Urges support for United bond issue
To the editor: I am writing to encourage my fellow citizens in the United school district to vote yes in support of the 3.92 mill bond issue on May 3. This is a unique opportunity for us to make a great investment in our community and our future. I moved back to our county in 1979 and searched for a rural community to raise a family. Well kept yards and homes, beautiful farms, picturesque scenery, and most of all a great school system is why I reside here.
I believe United has the best school system in Columbiana County. Two sons graduated from United and our daughter will graduate next month, all prepared to compete in a world market thanks to their United education. Hopefully other families will want to live in our district because United has a great school system. Sixty years ago the school was formed and built and 11 additions later the school is outdated and shot! Expensive and obsolete infrastructure, flat roofs, inefficient windows and old buildings will need replaced whether we pass this bond issue or not. The life of the proposed loan is for 37 years. We will spend as much maintaining an obsolete structure over 37 years as we will if we pass this bond issue. It is questionable if future funds or 79 percent of the costs to replace infrastructure will be available to help as they are now. I hate the waste and abuse of taxpayer funds especially at the federal and state levels. We elect local citizens to run our schools and we rely on their decisions and direction and they are unanimous in support of this venture ... United has been prudently run by our board of education, the administration, staff, and teachers. All dedicated to fiscal responsibility and budgetary restraints without turmoil and strikes. Our land and homes will retain more value in a good school district. We have an opportunity to make United an even greater school by keeping the structures built within the past 20 years and replacing the obsolete, old buildings built decades ago. We can lower future operating costs with energy efficiency and modern building design, of which 79 percent will be subsidized by tobacco lawsuit state funds.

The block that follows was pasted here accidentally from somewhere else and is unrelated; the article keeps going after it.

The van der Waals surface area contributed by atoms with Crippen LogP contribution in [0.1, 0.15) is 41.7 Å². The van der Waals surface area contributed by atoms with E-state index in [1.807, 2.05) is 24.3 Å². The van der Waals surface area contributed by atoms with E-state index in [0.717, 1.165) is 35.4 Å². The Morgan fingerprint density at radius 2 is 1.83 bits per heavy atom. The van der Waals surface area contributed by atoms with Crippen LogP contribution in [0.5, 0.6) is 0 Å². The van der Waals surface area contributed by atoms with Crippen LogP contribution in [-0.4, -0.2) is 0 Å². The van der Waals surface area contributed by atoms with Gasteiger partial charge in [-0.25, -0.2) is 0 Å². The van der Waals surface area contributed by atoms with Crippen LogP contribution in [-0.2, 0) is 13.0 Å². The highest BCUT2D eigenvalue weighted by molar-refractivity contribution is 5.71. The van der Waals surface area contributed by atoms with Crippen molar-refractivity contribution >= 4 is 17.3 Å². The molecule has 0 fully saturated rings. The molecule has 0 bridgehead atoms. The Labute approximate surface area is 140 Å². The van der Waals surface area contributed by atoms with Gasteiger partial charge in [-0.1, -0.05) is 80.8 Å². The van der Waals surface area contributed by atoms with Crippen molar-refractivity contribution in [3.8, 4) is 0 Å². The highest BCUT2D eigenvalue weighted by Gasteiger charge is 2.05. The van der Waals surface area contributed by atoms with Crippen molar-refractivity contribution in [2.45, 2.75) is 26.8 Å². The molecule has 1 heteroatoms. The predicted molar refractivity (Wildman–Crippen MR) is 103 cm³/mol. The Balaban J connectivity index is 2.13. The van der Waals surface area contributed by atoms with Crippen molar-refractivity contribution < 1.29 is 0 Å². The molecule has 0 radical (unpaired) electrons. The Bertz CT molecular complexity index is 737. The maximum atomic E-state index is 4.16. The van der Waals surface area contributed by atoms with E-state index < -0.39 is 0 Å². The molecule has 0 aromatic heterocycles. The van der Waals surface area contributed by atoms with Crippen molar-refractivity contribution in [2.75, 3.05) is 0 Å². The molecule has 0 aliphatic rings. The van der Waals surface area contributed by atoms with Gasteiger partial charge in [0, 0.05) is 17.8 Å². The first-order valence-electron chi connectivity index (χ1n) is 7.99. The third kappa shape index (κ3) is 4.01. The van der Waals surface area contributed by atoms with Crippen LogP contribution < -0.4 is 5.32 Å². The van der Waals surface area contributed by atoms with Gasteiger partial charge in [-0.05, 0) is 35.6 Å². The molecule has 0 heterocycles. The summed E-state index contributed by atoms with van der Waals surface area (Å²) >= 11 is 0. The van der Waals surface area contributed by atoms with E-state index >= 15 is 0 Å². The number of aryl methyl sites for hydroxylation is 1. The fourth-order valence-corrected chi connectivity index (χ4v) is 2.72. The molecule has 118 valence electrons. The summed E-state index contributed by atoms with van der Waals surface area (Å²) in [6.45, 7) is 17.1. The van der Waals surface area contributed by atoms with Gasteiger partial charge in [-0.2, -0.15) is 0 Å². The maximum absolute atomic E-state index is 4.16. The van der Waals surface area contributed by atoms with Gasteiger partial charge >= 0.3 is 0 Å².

This isn't a request for an extravagant, over the top school building. This is a legitimate request to modernize United with better classrooms, state of the art technology, and efficient infrastructure. But most of all this is a vote for our community, our children, our future, and the value of our properties and quality of our lives. Please join me in supporting this request by our school board and vote yes for United's future on May 3.
PETER C. JOHNSON JR., Hanover Township
Upset with apparent loss of Lisbon band
To the editor: I would like to express my deep sadness at the loss of the Lisbon band. I have just been informed that there will no longer be a class scheduled during the school day for band or choral for fifth through eighth graders.
Our band will never survive more than a few years if this schedule is continued. By only teaching band before or after normal school hours, it will force the band to compete with sports and all other activities. Our band struggles as things are - there is such a stigma with the band program coming from students and faculty that does not exist at other schools and which I cannot understand. If the band also has to compete for practice time, it will lose. The excuse is that the choral director is retiring and the school has decided not to replace her. The band director is taking over her duties and is very willing to keep his current band director duties with all current grades. The schedule should not be affected.